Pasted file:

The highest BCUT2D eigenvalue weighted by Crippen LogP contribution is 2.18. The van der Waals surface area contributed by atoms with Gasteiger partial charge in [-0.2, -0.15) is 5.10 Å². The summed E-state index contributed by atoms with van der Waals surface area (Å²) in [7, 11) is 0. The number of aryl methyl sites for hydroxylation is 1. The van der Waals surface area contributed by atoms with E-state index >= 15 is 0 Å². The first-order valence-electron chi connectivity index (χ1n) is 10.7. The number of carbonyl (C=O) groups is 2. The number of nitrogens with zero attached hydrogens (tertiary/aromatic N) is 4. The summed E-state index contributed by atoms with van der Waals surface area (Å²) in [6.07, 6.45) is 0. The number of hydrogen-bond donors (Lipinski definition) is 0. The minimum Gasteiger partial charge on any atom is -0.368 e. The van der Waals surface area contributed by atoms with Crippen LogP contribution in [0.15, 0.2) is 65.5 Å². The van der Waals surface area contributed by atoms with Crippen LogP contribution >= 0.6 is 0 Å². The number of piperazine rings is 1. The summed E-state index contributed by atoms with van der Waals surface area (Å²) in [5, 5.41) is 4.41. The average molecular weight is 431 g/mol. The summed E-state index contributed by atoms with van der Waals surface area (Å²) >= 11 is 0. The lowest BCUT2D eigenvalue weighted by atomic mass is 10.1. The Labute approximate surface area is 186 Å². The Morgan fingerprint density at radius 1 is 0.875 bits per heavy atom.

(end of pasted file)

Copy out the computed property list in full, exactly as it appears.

The highest BCUT2D eigenvalue weighted by Crippen LogP contribution is 2.18. The van der Waals surface area contributed by atoms with Gasteiger partial charge in [-0.2, -0.15) is 5.10 Å². The summed E-state index contributed by atoms with van der Waals surface area (Å²) in [7, 11) is 0. The number of aryl methyl sites for hydroxylation is 1. The van der Waals surface area contributed by atoms with E-state index >= 15 is 0 Å². The first-order valence-electron chi connectivity index (χ1n) is 10.7. The number of carbonyl (C=O) groups is 2. The number of nitrogens with zero attached hydrogens (tertiary/aromatic N) is 4. The summed E-state index contributed by atoms with van der Waals surface area (Å²) in [6.07, 6.45) is 0. The number of hydrogen-bond donors (Lipinski definition) is 0. The minimum Gasteiger partial charge on any atom is -0.368 e. The van der Waals surface area contributed by atoms with Crippen LogP contribution in [0.15, 0.2) is 65.5 Å². The van der Waals surface area contributed by atoms with Crippen LogP contribution >= 0.6 is 0 Å². The number of piperazine rings is 1. The summed E-state index contributed by atoms with van der Waals surface area (Å²) in [5, 5.41) is 4.41. The average molecular weight is 431 g/mol. The summed E-state index contributed by atoms with van der Waals surface area (Å²) >= 11 is 0. The lowest BCUT2D eigenvalue weighted by atomic mass is 10.1. The Labute approximate surface area is 186 Å². The Morgan fingerprint density at radius 1 is 0.875 bits per heavy atom.